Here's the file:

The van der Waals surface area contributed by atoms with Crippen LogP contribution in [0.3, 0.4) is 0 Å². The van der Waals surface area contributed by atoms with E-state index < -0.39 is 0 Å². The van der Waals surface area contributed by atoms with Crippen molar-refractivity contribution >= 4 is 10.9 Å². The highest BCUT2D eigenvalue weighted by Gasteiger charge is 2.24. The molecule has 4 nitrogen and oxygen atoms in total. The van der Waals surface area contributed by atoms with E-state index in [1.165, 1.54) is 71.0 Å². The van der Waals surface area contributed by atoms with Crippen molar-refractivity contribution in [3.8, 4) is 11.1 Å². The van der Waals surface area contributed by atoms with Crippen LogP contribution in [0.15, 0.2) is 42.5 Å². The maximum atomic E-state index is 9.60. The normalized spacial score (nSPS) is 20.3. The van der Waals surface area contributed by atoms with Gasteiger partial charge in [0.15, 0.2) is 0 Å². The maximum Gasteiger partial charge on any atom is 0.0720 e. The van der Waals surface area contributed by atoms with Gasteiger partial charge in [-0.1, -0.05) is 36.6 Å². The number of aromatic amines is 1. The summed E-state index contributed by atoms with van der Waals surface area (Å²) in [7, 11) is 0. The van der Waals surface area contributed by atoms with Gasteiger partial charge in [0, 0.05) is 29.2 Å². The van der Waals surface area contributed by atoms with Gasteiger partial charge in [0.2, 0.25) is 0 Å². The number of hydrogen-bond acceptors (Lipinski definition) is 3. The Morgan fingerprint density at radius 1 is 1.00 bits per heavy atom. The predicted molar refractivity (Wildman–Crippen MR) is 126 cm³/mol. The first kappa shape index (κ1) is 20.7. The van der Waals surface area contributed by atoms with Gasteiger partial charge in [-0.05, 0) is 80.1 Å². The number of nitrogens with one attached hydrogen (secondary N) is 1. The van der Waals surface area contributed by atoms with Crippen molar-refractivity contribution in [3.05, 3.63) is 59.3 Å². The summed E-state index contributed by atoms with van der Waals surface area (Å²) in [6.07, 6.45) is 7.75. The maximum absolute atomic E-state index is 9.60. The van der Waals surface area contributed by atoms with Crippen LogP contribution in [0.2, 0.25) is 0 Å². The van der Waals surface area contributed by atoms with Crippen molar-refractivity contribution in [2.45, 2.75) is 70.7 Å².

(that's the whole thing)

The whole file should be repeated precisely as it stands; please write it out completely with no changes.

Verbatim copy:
The van der Waals surface area contributed by atoms with Crippen LogP contribution in [0.3, 0.4) is 0 Å². The van der Waals surface area contributed by atoms with E-state index < -0.39 is 0 Å². The van der Waals surface area contributed by atoms with Crippen molar-refractivity contribution >= 4 is 10.9 Å². The highest BCUT2D eigenvalue weighted by Gasteiger charge is 2.24. The molecule has 4 nitrogen and oxygen atoms in total. The van der Waals surface area contributed by atoms with E-state index in [1.165, 1.54) is 71.0 Å². The van der Waals surface area contributed by atoms with Crippen molar-refractivity contribution in [3.8, 4) is 11.1 Å². The van der Waals surface area contributed by atoms with Crippen LogP contribution in [0.15, 0.2) is 42.5 Å². The maximum atomic E-state index is 9.60. The normalized spacial score (nSPS) is 20.3. The van der Waals surface area contributed by atoms with Gasteiger partial charge in [0.15, 0.2) is 0 Å². The maximum Gasteiger partial charge on any atom is 0.0720 e. The van der Waals surface area contributed by atoms with Gasteiger partial charge in [-0.1, -0.05) is 36.6 Å². The number of aromatic amines is 1. The summed E-state index contributed by atoms with van der Waals surface area (Å²) in [7, 11) is 0. The van der Waals surface area contributed by atoms with Gasteiger partial charge in [0, 0.05) is 29.2 Å². The van der Waals surface area contributed by atoms with Gasteiger partial charge in [0.2, 0.25) is 0 Å². The number of hydrogen-bond acceptors (Lipinski definition) is 3. The Morgan fingerprint density at radius 1 is 1.00 bits per heavy atom. The predicted molar refractivity (Wildman–Crippen MR) is 126 cm³/mol. The first kappa shape index (κ1) is 20.7. The van der Waals surface area contributed by atoms with Gasteiger partial charge in [-0.05, 0) is 80.1 Å². The number of nitrogens with one attached hydrogen (secondary N) is 1. The van der Waals surface area contributed by atoms with Crippen molar-refractivity contribution in [3.05, 3.63) is 59.3 Å². The summed E-state index contributed by atoms with van der Waals surface area (Å²) in [6.07, 6.45) is 7.75. The maximum absolute atomic E-state index is 9.60. The van der Waals surface area contributed by atoms with Crippen LogP contribution in [0.2, 0.25) is 0 Å². The van der Waals surface area contributed by atoms with Crippen molar-refractivity contribution in [2.45, 2.75) is 70.7 Å².